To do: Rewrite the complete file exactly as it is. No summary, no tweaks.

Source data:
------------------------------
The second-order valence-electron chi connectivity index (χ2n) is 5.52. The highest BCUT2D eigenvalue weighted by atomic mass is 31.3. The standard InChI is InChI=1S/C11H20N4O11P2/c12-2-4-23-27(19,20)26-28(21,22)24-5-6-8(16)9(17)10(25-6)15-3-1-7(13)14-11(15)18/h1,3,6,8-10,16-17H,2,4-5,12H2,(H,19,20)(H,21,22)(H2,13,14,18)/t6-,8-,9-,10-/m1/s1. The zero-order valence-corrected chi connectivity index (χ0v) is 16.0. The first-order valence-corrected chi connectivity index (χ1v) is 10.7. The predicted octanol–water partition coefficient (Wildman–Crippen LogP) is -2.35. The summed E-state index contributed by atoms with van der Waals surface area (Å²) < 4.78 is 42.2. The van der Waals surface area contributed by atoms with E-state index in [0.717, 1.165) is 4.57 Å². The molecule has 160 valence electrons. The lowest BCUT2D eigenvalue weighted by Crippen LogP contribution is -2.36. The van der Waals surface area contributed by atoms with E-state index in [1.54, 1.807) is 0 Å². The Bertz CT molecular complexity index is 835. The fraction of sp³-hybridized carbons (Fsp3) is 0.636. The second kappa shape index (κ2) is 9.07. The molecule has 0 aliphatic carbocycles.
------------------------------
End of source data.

The second-order valence-electron chi connectivity index (χ2n) is 5.52. The highest BCUT2D eigenvalue weighted by atomic mass is 31.3. The standard InChI is InChI=1S/C11H20N4O11P2/c12-2-4-23-27(19,20)26-28(21,22)24-5-6-8(16)9(17)10(25-6)15-3-1-7(13)14-11(15)18/h1,3,6,8-10,16-17H,2,4-5,12H2,(H,19,20)(H,21,22)(H2,13,14,18)/t6-,8-,9-,10-/m1/s1. The zero-order valence-corrected chi connectivity index (χ0v) is 16.0. The first-order valence-corrected chi connectivity index (χ1v) is 10.7. The predicted octanol–water partition coefficient (Wildman–Crippen LogP) is -2.35. The summed E-state index contributed by atoms with van der Waals surface area (Å²) < 4.78 is 42.2. The van der Waals surface area contributed by atoms with E-state index in [0.717, 1.165) is 4.57 Å². The molecule has 160 valence electrons. The lowest BCUT2D eigenvalue weighted by Crippen LogP contribution is -2.36. The van der Waals surface area contributed by atoms with E-state index in [1.54, 1.807) is 0 Å². The Bertz CT molecular complexity index is 835. The fraction of sp³-hybridized carbons (Fsp3) is 0.636. The second kappa shape index (κ2) is 9.07. The molecule has 0 aliphatic carbocycles.